Nutting

Original Text: 
William Wordsworth and S. T. Coleridge, Lyrical Ballads, 2nd edn. (London: Longman, 1800). No. 5, 1 (c.1,2), 2(c.1) (Victoria College Library, Toronto).
2(I speak of one from many singled out)
3One of those heavenly days that cannot die;
4When, in the eagerness of boyish hope,
5I left our cottage-threshold, sallying forth
6With a huge wallet o'er my shoulders slung,
7A nutting-crook in hand; and turned my steps
8Tow'rd some far-distant wood, a Figure quaint,
9Tricked out in proud disguise of cast-off weeds
10Which for that service had been husbanded,
12Motley accoutrement, of power to smile
13At thorns, and brakes, and brambles,--and, in truth,
14More ragged than need was! O'er pathless rocks,
15Through beds of matted fern, and tangled thickets,
16Forcing my way, I came to one dear nook
17Unvisited, where not a broken bough
18Drooped with its withered leaves, ungracious sign
19Of devastation; but the hazels rose
20Tall and erect, with tempting clusters hung,
21A virgin scene!--A little while I stood,
22Breathing with such suppression of the heart
23As joy delights in; and, with wise restraint
24Voluptuous, fearless of a rival, eyed
25The banquet;--or beneath the trees I sate
26Among the flowers, and with the flowers I played;
27A temper known to those, who, after long
28And weary expectation, have been blest
29With sudden happiness beyond all hope.
30Perhaps it was a bower beneath whose leaves
31The violets of five seasons re-appear
32And fade, unseen by any human eye;
33Where fairy water-breaks do murmur on
34For ever; and I saw the sparkling foam,
35And--with my cheek on one of those green stones
36That, fleeced with moss, under the shady trees,
37Lay round me, scattered like a flock of sheep--
38I heard the murmur, and the murmuring sound,
39In that sweet mood when pleasure loves to pay
40Tribute to ease; and, of its joy secure,
41The heart luxuriates with indifferent things,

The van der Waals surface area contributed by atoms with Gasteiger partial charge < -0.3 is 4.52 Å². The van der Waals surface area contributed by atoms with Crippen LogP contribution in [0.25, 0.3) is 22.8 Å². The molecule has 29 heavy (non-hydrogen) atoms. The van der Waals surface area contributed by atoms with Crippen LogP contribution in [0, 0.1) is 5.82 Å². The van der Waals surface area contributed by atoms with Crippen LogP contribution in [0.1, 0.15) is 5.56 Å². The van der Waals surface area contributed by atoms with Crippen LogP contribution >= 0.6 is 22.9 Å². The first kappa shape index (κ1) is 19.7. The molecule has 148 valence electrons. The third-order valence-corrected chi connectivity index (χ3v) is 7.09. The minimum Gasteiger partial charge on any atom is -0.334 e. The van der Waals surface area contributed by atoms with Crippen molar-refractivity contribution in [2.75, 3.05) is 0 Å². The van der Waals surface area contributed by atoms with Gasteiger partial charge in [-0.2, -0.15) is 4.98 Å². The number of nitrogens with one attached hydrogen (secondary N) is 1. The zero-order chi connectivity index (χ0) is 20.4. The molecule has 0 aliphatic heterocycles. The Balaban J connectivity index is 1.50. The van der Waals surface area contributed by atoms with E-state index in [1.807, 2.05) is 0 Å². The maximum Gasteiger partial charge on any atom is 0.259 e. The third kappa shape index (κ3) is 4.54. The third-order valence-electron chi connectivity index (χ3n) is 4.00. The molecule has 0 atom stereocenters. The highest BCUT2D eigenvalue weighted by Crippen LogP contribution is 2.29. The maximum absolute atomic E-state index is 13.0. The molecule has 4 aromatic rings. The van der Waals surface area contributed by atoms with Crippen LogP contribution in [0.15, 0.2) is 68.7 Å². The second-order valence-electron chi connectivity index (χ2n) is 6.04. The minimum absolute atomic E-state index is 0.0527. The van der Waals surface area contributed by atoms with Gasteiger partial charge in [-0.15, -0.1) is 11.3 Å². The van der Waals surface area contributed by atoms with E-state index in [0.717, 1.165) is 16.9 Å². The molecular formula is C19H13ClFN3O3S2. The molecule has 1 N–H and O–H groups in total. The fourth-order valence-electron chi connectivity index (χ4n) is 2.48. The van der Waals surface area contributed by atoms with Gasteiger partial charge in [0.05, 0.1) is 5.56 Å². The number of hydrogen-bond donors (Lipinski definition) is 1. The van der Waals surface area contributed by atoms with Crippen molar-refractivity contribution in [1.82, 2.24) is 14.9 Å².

42Wasting its kindliness on stocks and stones,
43And on the vacant air. Then up I rose,
44And dragged to earth both branch and bough, with crash
45And merciless ravage: and the shady nook
46Of hazels, and the green and mossy bower,
47Deformed and sullied, patiently gave up
48Their quiet being: and, unless I now
49Confound my present feelings with the past;
50Ere from the mutilated bower I turned
51Exulting, rich beyond the wealth of kings,
52I felt a sense of pain when I beheld
53The silent trees, and saw the intruding sky.--
55In gentleness of heart; with gentle hand
56Touch--for there is a spirit in the woods.

Notes

1] Composed in Germany late in 1798 and quoted by Dorothy Wordsworth in a letter of December 21 (?). Wordsworth said that it was "intended as a part of a poem on my own life [The Prelude], but struck out as not being wanted there." In an early notebook (1799?) the poem is preceded by a passage addressed to and reproaching his "beloved Friend," named Lucy, for being a ravager of the autumn woods, as the poet remembers himself to have been in boyhood. Back to Line
11] My frugal Dame: Mrs. Tyson in whose cottage Wordsworth and his brothers lived during their years at Hawkshead Grammar School. Back to Line
54] dearest Maiden: presumably, the Lucy addressed in the introduction to the poem which was omitted on publication. Back to Line
Publication Start Year: 
1800
RPO poem Editors: 
J. R. MacGillivray
RPO Edition: 
3RP 2.334.
Rhyme: